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A suicide attack on Moscow’s Domodedovo international airport killed more than 30 people and injured scores on Monday, officials said.
Eyewitnesses told the Vesti 24 TV channel that two terrorists blew themselves up as passengers emerged from the international arrivals zone at 4:40 p.m. (13:40 GMT).
The Health Ministry said 31 people died and dozens were injured in the attack, the second terrorist assault on the Russian capital in less than 12 months.
Law enforcement officials said the power of one of the blasts was equal to 5 kg of TNT and that the bomb was packed with metal objects to cause maximum damage.
Airport employees broke down the wall between the main airport and the arrivals zone to allow passengers to escape the scene of destruction.
Prime Minister Vladimir Putin has been informed about the blast. President Dmitry Medvedev pledged assistance to the families of the dead and those injured in the attack. He also announced he would postpone his visit to the Davos Economic forum in Switzerland.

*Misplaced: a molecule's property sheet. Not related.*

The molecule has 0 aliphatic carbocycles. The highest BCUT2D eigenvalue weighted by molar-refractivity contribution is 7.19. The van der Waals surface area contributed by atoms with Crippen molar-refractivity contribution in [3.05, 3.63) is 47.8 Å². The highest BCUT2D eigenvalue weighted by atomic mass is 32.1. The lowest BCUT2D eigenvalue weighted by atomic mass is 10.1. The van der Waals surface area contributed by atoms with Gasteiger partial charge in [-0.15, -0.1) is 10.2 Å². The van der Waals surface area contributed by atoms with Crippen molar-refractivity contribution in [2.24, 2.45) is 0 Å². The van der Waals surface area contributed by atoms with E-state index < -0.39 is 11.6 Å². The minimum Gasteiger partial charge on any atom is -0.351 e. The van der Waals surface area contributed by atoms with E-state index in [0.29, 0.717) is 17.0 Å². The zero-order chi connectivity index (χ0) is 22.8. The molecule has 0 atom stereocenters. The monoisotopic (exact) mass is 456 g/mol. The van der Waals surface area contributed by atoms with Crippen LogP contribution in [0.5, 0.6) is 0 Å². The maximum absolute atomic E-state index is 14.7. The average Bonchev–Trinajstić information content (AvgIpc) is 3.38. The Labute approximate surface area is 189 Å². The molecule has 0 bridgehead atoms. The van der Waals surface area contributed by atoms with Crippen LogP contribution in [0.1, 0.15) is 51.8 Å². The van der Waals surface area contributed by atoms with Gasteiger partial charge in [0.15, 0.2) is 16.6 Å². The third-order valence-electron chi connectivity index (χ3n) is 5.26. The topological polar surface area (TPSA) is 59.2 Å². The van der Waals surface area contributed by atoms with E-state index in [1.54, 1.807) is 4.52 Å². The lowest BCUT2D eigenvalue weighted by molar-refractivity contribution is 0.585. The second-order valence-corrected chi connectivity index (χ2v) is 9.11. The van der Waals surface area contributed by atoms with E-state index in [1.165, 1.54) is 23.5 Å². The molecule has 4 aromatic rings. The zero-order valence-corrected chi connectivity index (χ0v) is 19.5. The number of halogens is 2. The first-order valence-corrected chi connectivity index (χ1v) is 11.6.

Russia’s Rosbalt news agency said the Federal Security Services (FSB) were aware that terrorists were planning an impending attack, but were searching for the terrorists in Moscow's administrative district of Zelenograd.
Security has been tightened at other airports in the capital and the city’s metro system, which was hit by deadly terrorist attacks in March 2010.
Two planes which took off from the airport, Moscow’s busiest, were blown up by female Chechen suicide bombers in August 2004.
An attack on a high-speed luxury train between Moscow and St Petersburg killed 27 people in November 2009.
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The British experience can be instructive for Russia. London retains its British Commonwealth if it wants to use this as a foundation for integration in the future. That’s a valuable lesson for Russian experts who are calling for an end to “ineffective” associations like the CIS, the Russian World and others.